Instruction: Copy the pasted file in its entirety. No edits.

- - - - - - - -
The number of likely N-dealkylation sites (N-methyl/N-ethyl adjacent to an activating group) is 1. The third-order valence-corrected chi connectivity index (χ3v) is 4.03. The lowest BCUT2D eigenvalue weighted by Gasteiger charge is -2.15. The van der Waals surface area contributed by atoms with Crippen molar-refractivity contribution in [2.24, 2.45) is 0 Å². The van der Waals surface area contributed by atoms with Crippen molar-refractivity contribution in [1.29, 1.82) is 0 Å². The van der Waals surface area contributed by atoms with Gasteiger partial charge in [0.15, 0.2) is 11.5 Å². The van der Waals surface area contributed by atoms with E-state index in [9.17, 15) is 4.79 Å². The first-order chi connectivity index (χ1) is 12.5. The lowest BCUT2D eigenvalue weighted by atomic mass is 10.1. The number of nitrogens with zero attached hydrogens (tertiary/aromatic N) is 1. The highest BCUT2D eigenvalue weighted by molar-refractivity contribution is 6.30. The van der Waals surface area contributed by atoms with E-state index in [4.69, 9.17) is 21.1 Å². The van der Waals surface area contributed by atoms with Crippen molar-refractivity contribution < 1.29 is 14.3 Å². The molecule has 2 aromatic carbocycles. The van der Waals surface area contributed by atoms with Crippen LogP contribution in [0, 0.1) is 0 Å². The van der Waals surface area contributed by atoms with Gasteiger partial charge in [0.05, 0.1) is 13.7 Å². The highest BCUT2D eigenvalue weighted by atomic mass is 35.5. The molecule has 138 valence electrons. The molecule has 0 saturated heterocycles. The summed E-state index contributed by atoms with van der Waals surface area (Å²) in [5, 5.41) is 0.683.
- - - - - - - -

The number of likely N-dealkylation sites (N-methyl/N-ethyl adjacent to an activating group) is 1. The third-order valence-corrected chi connectivity index (χ3v) is 4.03. The lowest BCUT2D eigenvalue weighted by Gasteiger charge is -2.15. The van der Waals surface area contributed by atoms with Crippen molar-refractivity contribution in [2.24, 2.45) is 0 Å². The van der Waals surface area contributed by atoms with Crippen molar-refractivity contribution in [1.29, 1.82) is 0 Å². The van der Waals surface area contributed by atoms with Gasteiger partial charge in [0.15, 0.2) is 11.5 Å². The van der Waals surface area contributed by atoms with E-state index in [9.17, 15) is 4.79 Å². The first-order chi connectivity index (χ1) is 12.5. The lowest BCUT2D eigenvalue weighted by atomic mass is 10.1. The number of nitrogens with zero attached hydrogens (tertiary/aromatic N) is 1. The highest BCUT2D eigenvalue weighted by molar-refractivity contribution is 6.30. The van der Waals surface area contributed by atoms with E-state index in [4.69, 9.17) is 21.1 Å². The van der Waals surface area contributed by atoms with Crippen molar-refractivity contribution < 1.29 is 14.3 Å². The molecule has 2 aromatic carbocycles. The van der Waals surface area contributed by atoms with Crippen LogP contribution in [0, 0.1) is 0 Å². The van der Waals surface area contributed by atoms with Gasteiger partial charge in [0.05, 0.1) is 13.7 Å². The highest BCUT2D eigenvalue weighted by atomic mass is 35.5. The molecule has 138 valence electrons. The molecule has 0 saturated heterocycles. The summed E-state index contributed by atoms with van der Waals surface area (Å²) in [5, 5.41) is 0.683.